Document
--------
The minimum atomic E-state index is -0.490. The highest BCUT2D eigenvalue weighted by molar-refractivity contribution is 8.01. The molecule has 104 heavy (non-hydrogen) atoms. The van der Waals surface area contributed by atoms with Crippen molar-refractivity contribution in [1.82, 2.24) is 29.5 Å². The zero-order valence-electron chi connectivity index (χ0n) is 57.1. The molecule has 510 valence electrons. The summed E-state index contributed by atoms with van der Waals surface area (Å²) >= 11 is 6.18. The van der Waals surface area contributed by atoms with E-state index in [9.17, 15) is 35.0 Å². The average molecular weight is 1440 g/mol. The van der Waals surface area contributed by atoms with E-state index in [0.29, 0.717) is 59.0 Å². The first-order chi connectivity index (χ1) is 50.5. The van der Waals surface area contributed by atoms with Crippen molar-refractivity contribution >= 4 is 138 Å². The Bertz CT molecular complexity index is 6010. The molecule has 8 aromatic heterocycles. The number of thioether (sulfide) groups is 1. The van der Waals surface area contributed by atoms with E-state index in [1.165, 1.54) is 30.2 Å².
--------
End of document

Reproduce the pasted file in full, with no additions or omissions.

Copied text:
The minimum atomic E-state index is -0.490. The highest BCUT2D eigenvalue weighted by molar-refractivity contribution is 8.01. The molecule has 104 heavy (non-hydrogen) atoms. The van der Waals surface area contributed by atoms with Crippen molar-refractivity contribution in [1.82, 2.24) is 29.5 Å². The zero-order valence-electron chi connectivity index (χ0n) is 57.1. The molecule has 510 valence electrons. The summed E-state index contributed by atoms with van der Waals surface area (Å²) >= 11 is 6.18. The van der Waals surface area contributed by atoms with E-state index in [9.17, 15) is 35.0 Å². The average molecular weight is 1440 g/mol. The van der Waals surface area contributed by atoms with E-state index in [0.29, 0.717) is 59.0 Å². The first-order chi connectivity index (χ1) is 50.5. The van der Waals surface area contributed by atoms with Crippen molar-refractivity contribution >= 4 is 138 Å². The Bertz CT molecular complexity index is 6010. The molecule has 8 aromatic heterocycles. The number of thioether (sulfide) groups is 1. The van der Waals surface area contributed by atoms with E-state index in [1.165, 1.54) is 30.2 Å².